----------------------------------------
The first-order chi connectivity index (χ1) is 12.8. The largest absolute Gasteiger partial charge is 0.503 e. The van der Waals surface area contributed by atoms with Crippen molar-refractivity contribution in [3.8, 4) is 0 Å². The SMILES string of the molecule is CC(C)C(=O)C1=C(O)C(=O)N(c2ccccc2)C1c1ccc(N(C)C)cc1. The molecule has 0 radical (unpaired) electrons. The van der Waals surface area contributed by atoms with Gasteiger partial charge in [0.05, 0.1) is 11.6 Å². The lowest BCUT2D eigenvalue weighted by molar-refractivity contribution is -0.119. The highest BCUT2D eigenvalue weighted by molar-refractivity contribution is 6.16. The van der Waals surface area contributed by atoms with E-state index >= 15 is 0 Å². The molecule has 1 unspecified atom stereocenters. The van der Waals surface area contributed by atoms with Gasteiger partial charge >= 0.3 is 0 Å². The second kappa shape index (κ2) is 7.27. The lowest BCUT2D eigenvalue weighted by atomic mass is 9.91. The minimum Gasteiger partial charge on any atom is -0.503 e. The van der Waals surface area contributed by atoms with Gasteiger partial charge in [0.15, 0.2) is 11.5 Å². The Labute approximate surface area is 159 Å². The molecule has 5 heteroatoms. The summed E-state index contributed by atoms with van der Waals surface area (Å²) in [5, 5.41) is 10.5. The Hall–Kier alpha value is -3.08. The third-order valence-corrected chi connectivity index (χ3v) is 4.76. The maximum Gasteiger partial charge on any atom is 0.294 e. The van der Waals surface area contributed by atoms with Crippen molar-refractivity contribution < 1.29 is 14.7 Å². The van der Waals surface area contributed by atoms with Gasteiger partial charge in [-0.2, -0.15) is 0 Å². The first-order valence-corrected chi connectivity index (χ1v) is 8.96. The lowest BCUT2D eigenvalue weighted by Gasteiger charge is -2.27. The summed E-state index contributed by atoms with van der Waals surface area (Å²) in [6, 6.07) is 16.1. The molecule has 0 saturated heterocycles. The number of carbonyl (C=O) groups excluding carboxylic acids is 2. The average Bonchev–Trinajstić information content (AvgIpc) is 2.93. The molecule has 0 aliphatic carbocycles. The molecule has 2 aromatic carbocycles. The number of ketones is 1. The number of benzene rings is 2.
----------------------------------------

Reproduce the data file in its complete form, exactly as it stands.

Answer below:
The first-order chi connectivity index (χ1) is 12.8. The largest absolute Gasteiger partial charge is 0.503 e. The van der Waals surface area contributed by atoms with Crippen molar-refractivity contribution in [3.8, 4) is 0 Å². The SMILES string of the molecule is CC(C)C(=O)C1=C(O)C(=O)N(c2ccccc2)C1c1ccc(N(C)C)cc1. The molecule has 0 radical (unpaired) electrons. The van der Waals surface area contributed by atoms with Gasteiger partial charge in [0.05, 0.1) is 11.6 Å². The lowest BCUT2D eigenvalue weighted by molar-refractivity contribution is -0.119. The highest BCUT2D eigenvalue weighted by molar-refractivity contribution is 6.16. The van der Waals surface area contributed by atoms with E-state index >= 15 is 0 Å². The molecule has 1 unspecified atom stereocenters. The van der Waals surface area contributed by atoms with Gasteiger partial charge >= 0.3 is 0 Å². The second kappa shape index (κ2) is 7.27. The lowest BCUT2D eigenvalue weighted by atomic mass is 9.91. The minimum Gasteiger partial charge on any atom is -0.503 e. The van der Waals surface area contributed by atoms with Gasteiger partial charge in [0.15, 0.2) is 11.5 Å². The Labute approximate surface area is 159 Å². The molecule has 5 heteroatoms. The summed E-state index contributed by atoms with van der Waals surface area (Å²) in [5, 5.41) is 10.5. The Hall–Kier alpha value is -3.08. The third-order valence-corrected chi connectivity index (χ3v) is 4.76. The maximum Gasteiger partial charge on any atom is 0.294 e. The van der Waals surface area contributed by atoms with Crippen molar-refractivity contribution < 1.29 is 14.7 Å². The van der Waals surface area contributed by atoms with Gasteiger partial charge in [-0.2, -0.15) is 0 Å². The first-order valence-corrected chi connectivity index (χ1v) is 8.96. The lowest BCUT2D eigenvalue weighted by Gasteiger charge is -2.27. The summed E-state index contributed by atoms with van der Waals surface area (Å²) in [6, 6.07) is 16.1. The molecule has 0 saturated heterocycles. The number of carbonyl (C=O) groups excluding carboxylic acids is 2. The average Bonchev–Trinajstić information content (AvgIpc) is 2.93. The molecule has 0 aliphatic carbocycles. The molecule has 2 aromatic carbocycles. The number of ketones is 1. The number of benzene rings is 2.